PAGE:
Wesleyan Accent


Biblical Justice by Kim Reisman

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Scripture Focus:

I will test you with the measuring line of justice and the plumb line of righteousness.

Isaiah 28:17 (NLT)



While the classical idea of justice, giving each person their due, is important, it only scratches the surface of what justice actually means. The biblical sense of justice, what we call righteousness, goes much deeper.

It’s easy for Christians to think that Judaism’s greatest contribution is the notion of monotheism (belief in one God). William Silverman has written:

The Shema is the first word of the Hebrew sentence: Shema Yisroel Adonoi Elohaynu Adonoi Echod. Translated it means: “Hear O Israel: The Lord our God, the Lord is One.” This is the watchword, the motto, and the foundation of the Jewish faith. It is the first prayer that the Jewish child learns to utter. It is the last prayer the dying Jew repeats before he yields his soul to God. Historically, the Shema was repeated in every crisis. It is the Jewish affirmation of faith in God. [1]

And yet, Silverman also reminds us that to think monotheism is the greatest contribution of Judaism is a mistake:

The greatest contribution of Judaism is not the belief in one God – monotheism – but rather the belief in ethical monotheism – one moral God who demands morality from those who worship Him. The scriptural keynote of this divine imitation is sounded in Lev. 19:2: “Ye shall be holy; for I the Lord your God am holy.”

The rabbis amplified this by the following comment: “Even as He is merciful, so be thou merciful; even as He clothes the naked, buries the dead, and dispenses charity to all, do thou likewise.” [2]

Thus, while in the classical sense justice begins with the individual, in the biblical sense, justice begins with God.

Classical justice, particularly as it has come to be understood in our day, has a pronounced legal flavor to it. It’s concerned with the individual and his or her rights within the context of society. Biblical justice, however, has far more of a relational flavor. It’s concerned with what goes on among people and nations as well as the power of God in our life and history. Righteousness is connected with the biblical notion of justice. “But the Lord of hosts is exalted by justice, and the Holy God shows himself holy by righteousness.” (Isaiah 5:16, NRSV)

Righteousness focuses on the power of God that sets things right and heals relationships, communities, nations, and the world. “This is what the Lord says: ‘Maintain justice and do what is right, for my salvation is close at hand and my righteousness will soon be revealed.’” (Isaiah 56:1, NIV) Where classical justice emphasizes the exterior dimension, how individuals are related to and exist within society, righteousness emphasizes both the exterior and the interior dimensions. Righteousness is concerned not only with the individual’s relationship with society, but the individual’s relationship to God. Thus, while we usually speak about justice in social terms, when speaking about righteousness, we must speak of personal righteousness as well as social righteousness. These two dimensions of righteousness, personal and social, are necessary if we are to gain a full understanding of biblical justice. They’re necessary not only for our understanding, but in order for the power of God’s righteousness to work in us and through us to heal relationships, communities, and the world.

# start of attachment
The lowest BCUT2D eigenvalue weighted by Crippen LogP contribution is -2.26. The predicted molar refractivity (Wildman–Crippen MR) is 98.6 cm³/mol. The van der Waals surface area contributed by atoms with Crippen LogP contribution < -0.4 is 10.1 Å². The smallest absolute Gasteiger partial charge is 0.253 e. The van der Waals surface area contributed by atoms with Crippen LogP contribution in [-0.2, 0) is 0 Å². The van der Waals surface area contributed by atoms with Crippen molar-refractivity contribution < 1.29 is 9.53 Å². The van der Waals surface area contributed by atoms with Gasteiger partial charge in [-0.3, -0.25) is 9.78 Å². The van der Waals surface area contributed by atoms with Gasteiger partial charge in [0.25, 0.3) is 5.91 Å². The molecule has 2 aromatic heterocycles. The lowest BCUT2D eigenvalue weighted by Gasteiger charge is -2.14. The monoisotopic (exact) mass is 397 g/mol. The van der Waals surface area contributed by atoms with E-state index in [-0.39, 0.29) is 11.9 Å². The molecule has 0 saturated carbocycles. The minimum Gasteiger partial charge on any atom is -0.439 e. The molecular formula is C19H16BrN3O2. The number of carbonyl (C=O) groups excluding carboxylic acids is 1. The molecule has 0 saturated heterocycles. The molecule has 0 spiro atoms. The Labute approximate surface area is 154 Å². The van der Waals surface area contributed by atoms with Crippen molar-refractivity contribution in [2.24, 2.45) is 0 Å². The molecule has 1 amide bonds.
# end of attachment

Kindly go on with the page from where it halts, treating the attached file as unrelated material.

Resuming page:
One of the most telling illustrations of the difference between the secular and the biblical senses of justice is seen in the way we speak about it. While in secular society we talk about “getting justice,” the Bible speaks of “doing justice.” One of the Proverbs puts it into perspective: To do righteousness and justice is more acceptable to the Lord than sacrifice. (Proverbs 21:3, NRSV)

There is a story in the Jewish Talmud that answers the question, “how may man work for God and demonstrate his love?” A king’s subjects came to him and said:

“Oh, our King, we would show our love for thee. What shall we say unto thee? What gifts may we give thee?”

The king answered: “My subjects, I am grateful for your goodness in coming before me to show your love. But what words shall you utter? I know the sentiments of your hearts. What gifts may you give me? Am I not the king, the ruler of the entire realm? If you would show your love for me, attend to my words. I have children, and I cherish them dearly. If you would show your love for me, then go forth and serve my children.”

When we come before God, the King of all Kings, to express our love by words and gifts alone, will this be acceptable before him? We may imagine that God responds by saying: “I am grateful for the expressions of your love, but do I not know the sentiments of your hearts, both the hidden and the revealed? What gifts may you give me? Am I not the Ruler of heaven and earth? If you would show your love for Me, the Father, then go forth and serve My children.” [3]

We “do justice” when we work to set things right or maintain what is already right. This involves our personal lives as well as our communal lives. At its very core, justice refers to love made manifest in spirit and action. We are acting justly, and we show our love of God the Father, by loving kindness and service to God’s children.

As you continue your journey of prayer and fasting, reflect on your life stance. Are you more interested in getting justice than in doing justice? I pray that you would come to a full understanding of biblical justice so that the power of God’s righteousness would work in you and through you to heal relationships, communities, and the world.



[1] William Silverman, Rabbinic Stories for Christian Ministers and Teachers, (Abingdon Press, 1958), p. 30.

[2] Ibid, p. 34-35.

[3] Ibid, p. 33.

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